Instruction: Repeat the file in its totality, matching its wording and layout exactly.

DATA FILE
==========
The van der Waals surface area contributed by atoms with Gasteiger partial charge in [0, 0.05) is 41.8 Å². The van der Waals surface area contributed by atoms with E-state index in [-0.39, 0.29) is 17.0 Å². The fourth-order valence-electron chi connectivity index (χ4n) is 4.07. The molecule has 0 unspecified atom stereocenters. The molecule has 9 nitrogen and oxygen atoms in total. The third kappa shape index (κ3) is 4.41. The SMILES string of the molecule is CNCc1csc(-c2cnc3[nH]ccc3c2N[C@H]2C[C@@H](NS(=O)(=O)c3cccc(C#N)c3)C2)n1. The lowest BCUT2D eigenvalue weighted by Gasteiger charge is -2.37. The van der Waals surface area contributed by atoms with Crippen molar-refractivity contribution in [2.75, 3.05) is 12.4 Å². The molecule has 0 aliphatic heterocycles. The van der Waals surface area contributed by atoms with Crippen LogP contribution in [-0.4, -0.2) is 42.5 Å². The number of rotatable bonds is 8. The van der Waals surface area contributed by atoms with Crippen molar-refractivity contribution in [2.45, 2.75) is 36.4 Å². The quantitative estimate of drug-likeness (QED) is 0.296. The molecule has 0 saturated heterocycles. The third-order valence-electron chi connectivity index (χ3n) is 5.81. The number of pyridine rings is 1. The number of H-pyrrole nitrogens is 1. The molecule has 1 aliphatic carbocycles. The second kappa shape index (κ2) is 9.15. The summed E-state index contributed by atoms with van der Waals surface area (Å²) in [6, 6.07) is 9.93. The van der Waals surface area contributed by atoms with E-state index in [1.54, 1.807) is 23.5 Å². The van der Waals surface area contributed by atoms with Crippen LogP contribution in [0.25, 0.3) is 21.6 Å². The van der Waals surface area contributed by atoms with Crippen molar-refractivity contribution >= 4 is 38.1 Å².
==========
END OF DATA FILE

The van der Waals surface area contributed by atoms with Gasteiger partial charge in [0, 0.05) is 41.8 Å². The van der Waals surface area contributed by atoms with E-state index in [-0.39, 0.29) is 17.0 Å². The fourth-order valence-electron chi connectivity index (χ4n) is 4.07. The molecule has 0 unspecified atom stereocenters. The molecule has 9 nitrogen and oxygen atoms in total. The third kappa shape index (κ3) is 4.41. The SMILES string of the molecule is CNCc1csc(-c2cnc3[nH]ccc3c2N[C@H]2C[C@@H](NS(=O)(=O)c3cccc(C#N)c3)C2)n1. The lowest BCUT2D eigenvalue weighted by Gasteiger charge is -2.37. The van der Waals surface area contributed by atoms with Crippen molar-refractivity contribution in [2.75, 3.05) is 12.4 Å². The molecule has 0 aliphatic heterocycles. The van der Waals surface area contributed by atoms with Crippen LogP contribution in [-0.4, -0.2) is 42.5 Å². The number of rotatable bonds is 8. The van der Waals surface area contributed by atoms with Crippen molar-refractivity contribution in [2.45, 2.75) is 36.4 Å². The quantitative estimate of drug-likeness (QED) is 0.296. The molecule has 0 saturated heterocycles. The third-order valence-electron chi connectivity index (χ3n) is 5.81. The number of pyridine rings is 1. The number of H-pyrrole nitrogens is 1. The molecule has 1 aliphatic carbocycles. The second kappa shape index (κ2) is 9.15. The summed E-state index contributed by atoms with van der Waals surface area (Å²) in [6, 6.07) is 9.93. The van der Waals surface area contributed by atoms with E-state index in [1.54, 1.807) is 23.5 Å². The van der Waals surface area contributed by atoms with Crippen LogP contribution in [0.25, 0.3) is 21.6 Å². The van der Waals surface area contributed by atoms with Crippen molar-refractivity contribution >= 4 is 38.1 Å².